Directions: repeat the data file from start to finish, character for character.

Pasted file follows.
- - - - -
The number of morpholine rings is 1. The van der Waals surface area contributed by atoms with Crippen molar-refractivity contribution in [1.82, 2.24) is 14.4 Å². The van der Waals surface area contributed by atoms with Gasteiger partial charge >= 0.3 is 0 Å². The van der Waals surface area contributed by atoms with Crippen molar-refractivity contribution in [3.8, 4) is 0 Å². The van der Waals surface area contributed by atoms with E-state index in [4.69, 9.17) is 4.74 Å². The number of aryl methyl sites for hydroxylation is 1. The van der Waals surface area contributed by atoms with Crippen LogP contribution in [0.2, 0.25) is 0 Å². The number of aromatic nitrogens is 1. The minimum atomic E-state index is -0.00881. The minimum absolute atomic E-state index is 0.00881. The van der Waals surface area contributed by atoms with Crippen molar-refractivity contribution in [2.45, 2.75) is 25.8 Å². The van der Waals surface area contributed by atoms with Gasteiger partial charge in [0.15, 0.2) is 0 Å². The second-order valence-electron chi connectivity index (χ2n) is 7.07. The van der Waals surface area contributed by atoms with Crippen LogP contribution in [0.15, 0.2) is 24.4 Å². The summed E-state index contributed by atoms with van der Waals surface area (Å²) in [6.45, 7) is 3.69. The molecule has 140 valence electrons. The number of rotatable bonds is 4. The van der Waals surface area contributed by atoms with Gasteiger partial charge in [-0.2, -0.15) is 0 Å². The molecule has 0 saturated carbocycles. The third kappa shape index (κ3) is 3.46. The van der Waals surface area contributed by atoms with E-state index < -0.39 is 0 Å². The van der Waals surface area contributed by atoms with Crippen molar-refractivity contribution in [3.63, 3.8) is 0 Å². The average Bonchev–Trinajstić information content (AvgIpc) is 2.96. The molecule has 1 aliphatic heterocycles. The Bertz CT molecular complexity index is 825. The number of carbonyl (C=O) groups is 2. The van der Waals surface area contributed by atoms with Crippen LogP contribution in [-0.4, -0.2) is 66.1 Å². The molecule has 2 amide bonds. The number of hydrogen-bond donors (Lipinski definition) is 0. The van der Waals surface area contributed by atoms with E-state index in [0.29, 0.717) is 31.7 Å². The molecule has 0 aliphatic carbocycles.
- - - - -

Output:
The number of morpholine rings is 1. The van der Waals surface area contributed by atoms with Crippen molar-refractivity contribution in [1.82, 2.24) is 14.4 Å². The van der Waals surface area contributed by atoms with Gasteiger partial charge >= 0.3 is 0 Å². The van der Waals surface area contributed by atoms with Crippen molar-refractivity contribution in [3.8, 4) is 0 Å². The van der Waals surface area contributed by atoms with E-state index in [4.69, 9.17) is 4.74 Å². The number of aryl methyl sites for hydroxylation is 1. The van der Waals surface area contributed by atoms with Crippen LogP contribution in [0.2, 0.25) is 0 Å². The number of aromatic nitrogens is 1. The minimum atomic E-state index is -0.00881. The minimum absolute atomic E-state index is 0.00881. The van der Waals surface area contributed by atoms with Crippen molar-refractivity contribution in [2.45, 2.75) is 25.8 Å². The van der Waals surface area contributed by atoms with Gasteiger partial charge in [0.15, 0.2) is 0 Å². The second-order valence-electron chi connectivity index (χ2n) is 7.07. The van der Waals surface area contributed by atoms with Crippen LogP contribution in [0.15, 0.2) is 24.4 Å². The summed E-state index contributed by atoms with van der Waals surface area (Å²) in [6.45, 7) is 3.69. The molecule has 140 valence electrons. The number of rotatable bonds is 4. The van der Waals surface area contributed by atoms with Gasteiger partial charge in [-0.2, -0.15) is 0 Å². The molecule has 0 saturated carbocycles. The third kappa shape index (κ3) is 3.46. The van der Waals surface area contributed by atoms with E-state index < -0.39 is 0 Å². The van der Waals surface area contributed by atoms with Crippen molar-refractivity contribution in [3.63, 3.8) is 0 Å². The average Bonchev–Trinajstić information content (AvgIpc) is 2.96. The molecule has 1 aliphatic heterocycles. The Bertz CT molecular complexity index is 825. The number of carbonyl (C=O) groups is 2. The van der Waals surface area contributed by atoms with Crippen LogP contribution in [-0.4, -0.2) is 66.1 Å². The molecule has 2 amide bonds. The number of hydrogen-bond donors (Lipinski definition) is 0. The van der Waals surface area contributed by atoms with E-state index in [0.29, 0.717) is 31.7 Å². The molecule has 0 aliphatic carbocycles.